Updated 2015-04-10 21:55:36 by Lyon

From the FAQ [1] (escargo 16 Jan 2008 - This gives a file not found error.):
“Ruby is a simple and powerful object-oriented programming language, created by Yukihiro Matsumoto (who goes by the handle "matz" in this document and on the mailing lists).

“Like Perl, Ruby is good at text processing. Like Smalltalk, everything in Ruby is an object, and Ruby has blocks, iterators, meta-classes and other good stuff.

“You can use Ruby to write servers, experiment with prototypes, and for everyday programming tasks. As a fully-integrated object-oriented language, Ruby scales well.”

RLH Scales well? In what way?

Ruby doesn't have true threads and is known to have performance issues, a quote from a rant of a long-time Ruby user [2] notes about RoR:
“The main Rails application that DHH created required restarting _400 times/day. That's a production application that can't stay up for more than 4 minutes on average.”

The home page for Ruby is http://www.ruby-lang.org/

Its most articulate advocates write such descriptions as,
“... it has a couple of real killer features; in particular the way blocks and the pervasive use of the visitor pattern come together change the way one writes programs for the better.”

A lot of the attention Ruby has gotten lately is due to Ruby on Rails[3].

During Oct 2007, [4] was making "Build Your Own Ruby on Rails Web Applications" available in PDF format for free...

This author summaries Rail's guiding principles as:

  • convention over configuration (assumptions for defaults rather than requiring extensive initial configuration) [5]
  • DRY
  • agile development

There is a Ruby/Tk if you want to bring your Tk skills into a new world:
  require 'tk'
  root = TkRoot.new() { title "Hello, world!" }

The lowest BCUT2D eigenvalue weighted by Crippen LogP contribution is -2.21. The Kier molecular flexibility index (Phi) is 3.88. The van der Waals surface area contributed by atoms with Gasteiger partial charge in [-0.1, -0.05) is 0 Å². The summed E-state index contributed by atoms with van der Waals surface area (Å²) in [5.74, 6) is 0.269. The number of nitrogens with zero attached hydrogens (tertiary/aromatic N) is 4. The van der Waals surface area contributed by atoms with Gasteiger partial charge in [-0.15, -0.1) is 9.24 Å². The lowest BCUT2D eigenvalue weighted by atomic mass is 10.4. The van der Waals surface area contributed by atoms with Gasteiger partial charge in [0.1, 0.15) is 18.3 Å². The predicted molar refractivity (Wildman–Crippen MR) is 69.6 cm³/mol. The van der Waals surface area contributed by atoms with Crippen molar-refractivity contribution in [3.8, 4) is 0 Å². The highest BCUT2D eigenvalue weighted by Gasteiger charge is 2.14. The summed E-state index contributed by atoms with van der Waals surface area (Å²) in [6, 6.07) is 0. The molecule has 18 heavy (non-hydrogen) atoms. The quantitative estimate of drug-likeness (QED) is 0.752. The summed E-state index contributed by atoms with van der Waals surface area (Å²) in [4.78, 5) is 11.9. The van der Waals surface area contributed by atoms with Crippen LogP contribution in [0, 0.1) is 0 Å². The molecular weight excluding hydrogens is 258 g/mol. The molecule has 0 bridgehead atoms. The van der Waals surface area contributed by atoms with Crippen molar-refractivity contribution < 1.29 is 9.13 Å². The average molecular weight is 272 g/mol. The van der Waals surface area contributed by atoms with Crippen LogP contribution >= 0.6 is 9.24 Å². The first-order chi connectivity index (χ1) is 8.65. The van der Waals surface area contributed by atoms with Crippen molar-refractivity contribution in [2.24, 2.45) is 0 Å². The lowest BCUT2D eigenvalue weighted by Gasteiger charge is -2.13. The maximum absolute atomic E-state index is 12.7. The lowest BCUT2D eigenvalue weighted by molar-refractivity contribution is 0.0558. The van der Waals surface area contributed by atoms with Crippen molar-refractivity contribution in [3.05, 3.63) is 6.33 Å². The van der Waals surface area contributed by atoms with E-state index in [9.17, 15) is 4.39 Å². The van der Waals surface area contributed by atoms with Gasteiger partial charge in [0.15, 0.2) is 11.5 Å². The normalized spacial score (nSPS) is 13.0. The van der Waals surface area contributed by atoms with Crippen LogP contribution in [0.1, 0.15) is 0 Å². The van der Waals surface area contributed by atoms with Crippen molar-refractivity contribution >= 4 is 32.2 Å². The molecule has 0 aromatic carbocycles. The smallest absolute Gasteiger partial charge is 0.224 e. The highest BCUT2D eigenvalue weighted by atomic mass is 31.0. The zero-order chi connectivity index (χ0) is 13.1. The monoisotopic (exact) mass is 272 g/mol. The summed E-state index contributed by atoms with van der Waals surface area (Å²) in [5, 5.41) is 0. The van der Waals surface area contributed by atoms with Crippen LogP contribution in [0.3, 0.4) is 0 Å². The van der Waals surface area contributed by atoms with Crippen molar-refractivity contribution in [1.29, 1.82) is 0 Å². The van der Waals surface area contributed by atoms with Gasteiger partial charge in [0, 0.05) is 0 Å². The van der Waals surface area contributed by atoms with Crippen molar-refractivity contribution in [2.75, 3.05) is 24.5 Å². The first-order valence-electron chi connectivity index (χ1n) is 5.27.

(from [6]) More on Ruby/Tk (for MacOS!) appears in the "Ruby/Tk Primer: Creating a cron GUI Interface with Ruby/Tk" [7].

Note, however, that at least one survey [8] suggests that acceptance of RubyTk is dwindling.
 What: Ruby
 Where: http://www.ruby-lang.org/ 
 Description: Programming language for quick and easy programming.
        A clean, consistent language design where everything is an object,
        [CLU] style iterators, singleton classes/methods, and
        lexical closures.  Makes use of Tk (with bindings similar in
        concept to Perl/Tk) for its GUI support.
        Currently at version 1.8.4 .
 Updated: 08/2003
 Contact: mailto:webmaster@ruby-lang.org 

See [9] for more information. (escargo 16 Jan 2008 - This gives a file not found error. This link [10] is about Ruby Tk.)

This [11] review of Ruby Cookbook tries to give a sense for how Ruby feels.

RS: Like Scheme, Ruby has arbitrary-size integers as default - another hint that Tcl should have it too... Octet-packed integers come to mind..

AK: I consider the Octet-packed integers more something of a file-format, and less of an in-memory format. Note aside: In Slim Binaries I refer to the paper about Universal Symbol Files. This paper advances the notion of octet-packed integers too, albeit slightly differently than metakit if I read the code right. - RS: Well, a very simple alternative would be to just keep the string rep and let expr work on that if it runs into a "integer value too large to represent".

NEM notes in Jan 2008 that Tcl 8.5 does indeed now have arbitrary-size integers.

See [12] for one comparison of Ruby to C++, CLOS, Dylan, Java, Objective C, Perl, PHP, Python, Smalltalk,

Ruby vs Tcl:


APN My personal experience with Ruby is that it is indeed a fun language to program in as claimed. However, fun does not necessarily equate to productivity and I find Tcl much more productive without losing any of the fun part of it.